Those of you who have followed us before will remember that Jesus rides shotgun in the bus and in our chase van, Chaperone 1. I brought one on and saw that Mark (our long-time driver) already had one riding. It's true what the say. The only thing better than one DashBoard Jesus...is tow DashBoard Jesi. Here's a pretty good picture, with Mark's hat in the background.
...but the still picture doesn't really do this Jesus Jive justice. Let me see if I can give you an action shot of the real awesome.
It's hypnotic, isn't it? Now imagine that for hours and hours. Sometimes they dance more, and sometimes they dance less. Either way, DashBoard Jesus (DBJ) is there for us. The youth are always happy when the tour starts. Poor souls. I really like this picture of Jonah. This is his first tour with us, but he finished 10th grade this year. He's a great addition to our little band...
We made a quick stop along the way at the New Echota historic site. It was closed, so we...walked around the gate. If the authorities are reading this, it was entirely my idea and my fault. To be fair, we only walked on the parking lot, and we were only there for 8 minutes.
New Echota was the capitol of the Cherokee nation in the late 18th century. It is also the starting point of the Trail of Tears. So often when things become difficult for us, we feel like our journey is a harder row to hoe than anyone else's. We focus on those who we feel have an easier walk than we do. But there are a couple of problems with that. First, everyone has a cross to bear, even if we don't know what it is. Second, all of us standing in that parking lot are privileged people. As lives go, our way is easy compared to some--maybe even compared to most. Certainly compared to those who set out from this place on the Trail, most of whom would never make it to their destination. In any event, each of us endures storms. But the nature of living is that storms come and storms go. There is suffering and there is rejoicing. Our concert recognizes this truth and celebrates God's presence in time of storm and the strength God gives to weather it.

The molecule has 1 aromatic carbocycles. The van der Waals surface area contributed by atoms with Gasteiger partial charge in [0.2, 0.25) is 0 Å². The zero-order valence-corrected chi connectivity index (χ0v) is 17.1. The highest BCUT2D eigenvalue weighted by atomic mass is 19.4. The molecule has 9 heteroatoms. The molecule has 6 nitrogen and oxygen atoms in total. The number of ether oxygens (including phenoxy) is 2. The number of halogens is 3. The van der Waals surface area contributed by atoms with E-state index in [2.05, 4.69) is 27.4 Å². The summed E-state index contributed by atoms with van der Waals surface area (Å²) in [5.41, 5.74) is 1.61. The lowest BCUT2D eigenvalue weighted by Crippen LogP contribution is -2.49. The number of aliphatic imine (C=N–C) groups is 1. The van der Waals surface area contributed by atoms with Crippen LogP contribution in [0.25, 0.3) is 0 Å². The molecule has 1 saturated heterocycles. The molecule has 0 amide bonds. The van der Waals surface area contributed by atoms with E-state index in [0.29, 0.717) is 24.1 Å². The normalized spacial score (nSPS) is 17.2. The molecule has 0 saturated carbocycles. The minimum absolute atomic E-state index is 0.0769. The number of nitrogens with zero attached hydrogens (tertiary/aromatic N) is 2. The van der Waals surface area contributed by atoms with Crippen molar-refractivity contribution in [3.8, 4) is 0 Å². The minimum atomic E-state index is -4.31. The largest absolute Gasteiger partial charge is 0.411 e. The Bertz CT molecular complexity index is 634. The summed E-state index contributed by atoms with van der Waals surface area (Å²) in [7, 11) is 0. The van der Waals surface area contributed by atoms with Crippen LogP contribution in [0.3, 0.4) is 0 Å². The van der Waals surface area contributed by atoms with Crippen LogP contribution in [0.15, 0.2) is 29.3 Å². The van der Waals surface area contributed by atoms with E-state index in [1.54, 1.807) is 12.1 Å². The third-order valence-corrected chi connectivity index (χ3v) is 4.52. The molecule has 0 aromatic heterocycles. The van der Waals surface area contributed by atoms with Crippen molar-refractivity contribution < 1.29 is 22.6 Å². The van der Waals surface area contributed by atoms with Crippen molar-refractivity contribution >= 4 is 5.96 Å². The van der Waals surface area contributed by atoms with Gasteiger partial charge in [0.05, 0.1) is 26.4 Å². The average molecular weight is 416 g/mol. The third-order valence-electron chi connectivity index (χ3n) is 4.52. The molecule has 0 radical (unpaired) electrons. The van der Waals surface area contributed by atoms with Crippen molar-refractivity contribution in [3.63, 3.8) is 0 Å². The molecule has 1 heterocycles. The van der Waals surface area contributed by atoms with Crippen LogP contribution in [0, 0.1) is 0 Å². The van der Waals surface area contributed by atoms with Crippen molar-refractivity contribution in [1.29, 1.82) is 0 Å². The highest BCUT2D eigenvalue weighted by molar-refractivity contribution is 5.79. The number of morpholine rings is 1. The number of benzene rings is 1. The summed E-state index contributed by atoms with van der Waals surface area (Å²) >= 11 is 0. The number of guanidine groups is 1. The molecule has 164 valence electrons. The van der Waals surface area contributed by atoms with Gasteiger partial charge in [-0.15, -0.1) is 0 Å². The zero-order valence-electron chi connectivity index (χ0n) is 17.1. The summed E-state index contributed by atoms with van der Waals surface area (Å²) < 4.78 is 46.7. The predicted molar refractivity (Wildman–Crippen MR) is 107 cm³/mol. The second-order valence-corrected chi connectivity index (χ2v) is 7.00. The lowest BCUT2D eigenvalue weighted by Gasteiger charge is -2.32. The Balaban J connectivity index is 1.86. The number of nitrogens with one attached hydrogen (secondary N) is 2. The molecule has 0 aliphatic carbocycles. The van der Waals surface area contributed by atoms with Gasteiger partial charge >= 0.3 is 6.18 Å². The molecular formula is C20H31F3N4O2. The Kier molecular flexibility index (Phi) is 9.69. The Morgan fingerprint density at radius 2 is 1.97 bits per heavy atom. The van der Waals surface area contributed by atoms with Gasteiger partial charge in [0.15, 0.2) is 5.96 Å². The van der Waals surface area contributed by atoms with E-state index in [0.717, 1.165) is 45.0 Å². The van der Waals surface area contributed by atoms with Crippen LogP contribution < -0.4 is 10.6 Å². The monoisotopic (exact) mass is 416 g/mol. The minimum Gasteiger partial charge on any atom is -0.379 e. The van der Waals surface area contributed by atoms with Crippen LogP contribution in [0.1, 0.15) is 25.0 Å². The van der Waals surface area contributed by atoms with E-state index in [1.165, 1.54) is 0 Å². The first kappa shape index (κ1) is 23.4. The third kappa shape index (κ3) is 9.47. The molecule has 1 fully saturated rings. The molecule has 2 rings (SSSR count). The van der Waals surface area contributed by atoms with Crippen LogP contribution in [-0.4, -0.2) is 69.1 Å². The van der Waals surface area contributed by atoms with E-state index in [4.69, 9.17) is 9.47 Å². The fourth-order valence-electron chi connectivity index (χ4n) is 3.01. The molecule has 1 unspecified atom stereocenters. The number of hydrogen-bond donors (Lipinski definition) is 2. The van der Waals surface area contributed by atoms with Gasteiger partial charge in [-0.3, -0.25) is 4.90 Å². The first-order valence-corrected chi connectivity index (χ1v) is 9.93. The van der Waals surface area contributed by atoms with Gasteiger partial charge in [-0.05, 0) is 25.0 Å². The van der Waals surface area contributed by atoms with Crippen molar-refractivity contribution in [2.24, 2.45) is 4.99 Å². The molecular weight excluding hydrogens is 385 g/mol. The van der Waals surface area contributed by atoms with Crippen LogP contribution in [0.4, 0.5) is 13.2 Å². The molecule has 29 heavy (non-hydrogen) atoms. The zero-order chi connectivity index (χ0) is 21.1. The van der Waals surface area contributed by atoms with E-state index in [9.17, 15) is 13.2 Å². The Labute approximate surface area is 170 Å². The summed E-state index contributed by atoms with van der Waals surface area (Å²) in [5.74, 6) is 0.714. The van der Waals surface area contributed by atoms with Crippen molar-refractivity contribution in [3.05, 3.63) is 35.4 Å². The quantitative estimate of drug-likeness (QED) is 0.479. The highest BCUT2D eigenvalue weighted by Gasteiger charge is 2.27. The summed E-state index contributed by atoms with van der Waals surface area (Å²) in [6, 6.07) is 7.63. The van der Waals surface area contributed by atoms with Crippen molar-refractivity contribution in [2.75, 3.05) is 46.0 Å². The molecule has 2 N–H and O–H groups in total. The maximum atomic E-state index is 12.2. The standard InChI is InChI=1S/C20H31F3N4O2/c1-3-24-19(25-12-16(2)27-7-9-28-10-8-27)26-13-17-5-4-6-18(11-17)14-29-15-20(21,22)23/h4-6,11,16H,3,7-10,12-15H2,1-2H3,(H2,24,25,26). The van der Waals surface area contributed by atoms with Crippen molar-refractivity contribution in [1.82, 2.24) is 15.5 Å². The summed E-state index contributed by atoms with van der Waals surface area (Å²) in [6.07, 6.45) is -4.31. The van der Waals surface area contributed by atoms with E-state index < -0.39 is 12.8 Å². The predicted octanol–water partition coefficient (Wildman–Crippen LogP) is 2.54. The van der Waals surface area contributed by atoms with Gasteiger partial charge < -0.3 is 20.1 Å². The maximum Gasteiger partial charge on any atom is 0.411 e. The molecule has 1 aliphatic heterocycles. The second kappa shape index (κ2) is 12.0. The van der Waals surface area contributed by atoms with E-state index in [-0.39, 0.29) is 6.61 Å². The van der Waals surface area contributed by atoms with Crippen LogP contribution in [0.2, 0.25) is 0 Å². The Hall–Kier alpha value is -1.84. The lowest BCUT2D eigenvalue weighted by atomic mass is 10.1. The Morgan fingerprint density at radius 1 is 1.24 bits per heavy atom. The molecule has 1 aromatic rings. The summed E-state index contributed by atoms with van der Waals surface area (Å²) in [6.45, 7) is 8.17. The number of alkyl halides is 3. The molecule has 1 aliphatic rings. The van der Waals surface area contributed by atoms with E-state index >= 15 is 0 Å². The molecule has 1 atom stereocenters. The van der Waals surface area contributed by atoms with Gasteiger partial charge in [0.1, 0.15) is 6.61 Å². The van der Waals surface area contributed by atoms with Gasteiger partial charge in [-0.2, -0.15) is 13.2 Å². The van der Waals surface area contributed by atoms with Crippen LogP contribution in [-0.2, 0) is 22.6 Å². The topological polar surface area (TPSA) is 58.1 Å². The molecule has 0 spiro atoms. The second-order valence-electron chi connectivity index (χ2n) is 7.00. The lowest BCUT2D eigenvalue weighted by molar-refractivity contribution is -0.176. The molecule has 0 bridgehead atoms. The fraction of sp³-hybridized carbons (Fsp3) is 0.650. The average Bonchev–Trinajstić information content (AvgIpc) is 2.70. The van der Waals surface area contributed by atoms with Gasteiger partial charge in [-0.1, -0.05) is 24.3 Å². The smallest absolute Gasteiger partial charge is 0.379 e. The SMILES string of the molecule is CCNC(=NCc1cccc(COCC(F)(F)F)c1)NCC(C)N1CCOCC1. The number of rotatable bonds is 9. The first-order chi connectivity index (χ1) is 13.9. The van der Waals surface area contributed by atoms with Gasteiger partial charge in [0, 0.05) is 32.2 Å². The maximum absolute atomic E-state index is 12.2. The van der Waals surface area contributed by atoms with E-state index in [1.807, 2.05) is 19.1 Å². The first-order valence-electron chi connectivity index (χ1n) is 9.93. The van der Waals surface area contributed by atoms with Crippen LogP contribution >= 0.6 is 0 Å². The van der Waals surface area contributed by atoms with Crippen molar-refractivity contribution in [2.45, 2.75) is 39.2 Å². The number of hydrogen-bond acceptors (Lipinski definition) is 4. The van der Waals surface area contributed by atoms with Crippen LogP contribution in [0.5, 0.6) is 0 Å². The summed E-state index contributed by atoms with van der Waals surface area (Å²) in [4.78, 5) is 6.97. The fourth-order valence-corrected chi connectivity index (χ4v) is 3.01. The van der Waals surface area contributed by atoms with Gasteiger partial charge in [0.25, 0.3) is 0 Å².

After New Echota we kept heading toward Louisville. Our path took us through Nashville, where we didn't stop. But I thought I'd put a picture here for you anyway...